Monday 26 August 2019

Barrel bombs kill 14 civilians in rebel areas near Damascus

Youths carry weapons along a road in al-Rai town, north of Aleppo in Syria. Photo: Reuters/Khalil Ashawi
Youths carry weapons along a road in al-Rai town, north of Aleppo in Syria. Photo: Reuters/Khalil Ashawi

Sara Elizabeth Williams

Syrian government forces have reportedly killed at least 14 civilians in a series of barrel bomb attacks on rebel-held areas outside Damascus.

The regime has launched an offensive on Wadi Barada, a town north-west of the capital. According to pro-government news sources, air strikes began on Saturday after militants from the Fateh al-Sham group, formerly known as Jabhat al-Nusra, refused to leave the area unarmed.

Pro-revolution activists said government forces unleashed a barrage of ordnance, including explosive barrels dropped from helicopters and at least 30 large missiles.

In Wadi Barada, activists said around 100,000 people were without running water or electricity, and were under attack from all directions. The offensive follows an escalating crisis over water supplies feeding into Damascus from an area that includes Wadi Barada.

On Friday, authorities cut water supplies into various Damascus neighbourhoods after accusing rebels of deliberately poisoning water resources.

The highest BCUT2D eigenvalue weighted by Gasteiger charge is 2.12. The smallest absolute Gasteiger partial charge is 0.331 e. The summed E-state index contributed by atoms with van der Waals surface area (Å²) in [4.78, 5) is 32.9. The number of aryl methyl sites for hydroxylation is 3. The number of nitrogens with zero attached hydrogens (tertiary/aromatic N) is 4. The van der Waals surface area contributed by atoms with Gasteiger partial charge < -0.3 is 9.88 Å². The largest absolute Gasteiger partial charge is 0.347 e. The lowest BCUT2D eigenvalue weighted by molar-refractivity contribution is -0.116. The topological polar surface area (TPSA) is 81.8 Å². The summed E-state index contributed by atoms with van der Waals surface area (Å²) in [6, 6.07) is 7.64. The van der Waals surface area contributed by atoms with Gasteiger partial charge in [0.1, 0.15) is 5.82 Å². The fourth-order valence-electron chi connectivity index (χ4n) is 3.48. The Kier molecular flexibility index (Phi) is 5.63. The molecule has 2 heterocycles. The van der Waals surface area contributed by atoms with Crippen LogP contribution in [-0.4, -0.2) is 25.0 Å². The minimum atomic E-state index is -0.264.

According to the state news agency, rebel groups attacked springs at Wadi Barada and Ain al-Fijeh, about 15km north-west of Damascus. State media also reported that militants blew up the Barada water pipeline in the suburb of Kafr al-Zayt, which had only just been fixed after a similar attack.

A statement by the Damascus water authority said it had halted supplies after "terrorist attacks on all water resources feeding into Damascus and its surroundings".

An estimated 1.5 million people live inside Damascus city, with another 3.5 million in its suburbs. The war over water underscores the importance of maintaining control of vital resources in a country crippled by nearly six years of civil war.

The escalation has affected civilians on both sides.

Yesterday, parts of Damascus were still without water, and civilians inside Wadi Barada described an increasingly harrowing assault on a town already worn down by years of war and shortages.

The Wadi Barada valley has been under siege since 2014 with food, water and electricity all in short supply.

Observers allege that Syrian President Bashar al-Assad was employing similar tactics in Wadi Barada as he did in Aleppo. Regime forces were shelling Wadi Barada and Ain al-Fijeh "to put pressure on Islamist rebel factions and Fateh al-Sham Front to accept a reconciliation deal", warned the Britain-based Syrian Observatory for Human Rights.

In Aleppo, mass graves were found yesterday in the city's formerly rebel-held eastern quarters. (© Daily Telegraph London)

Telegraph.co.uk

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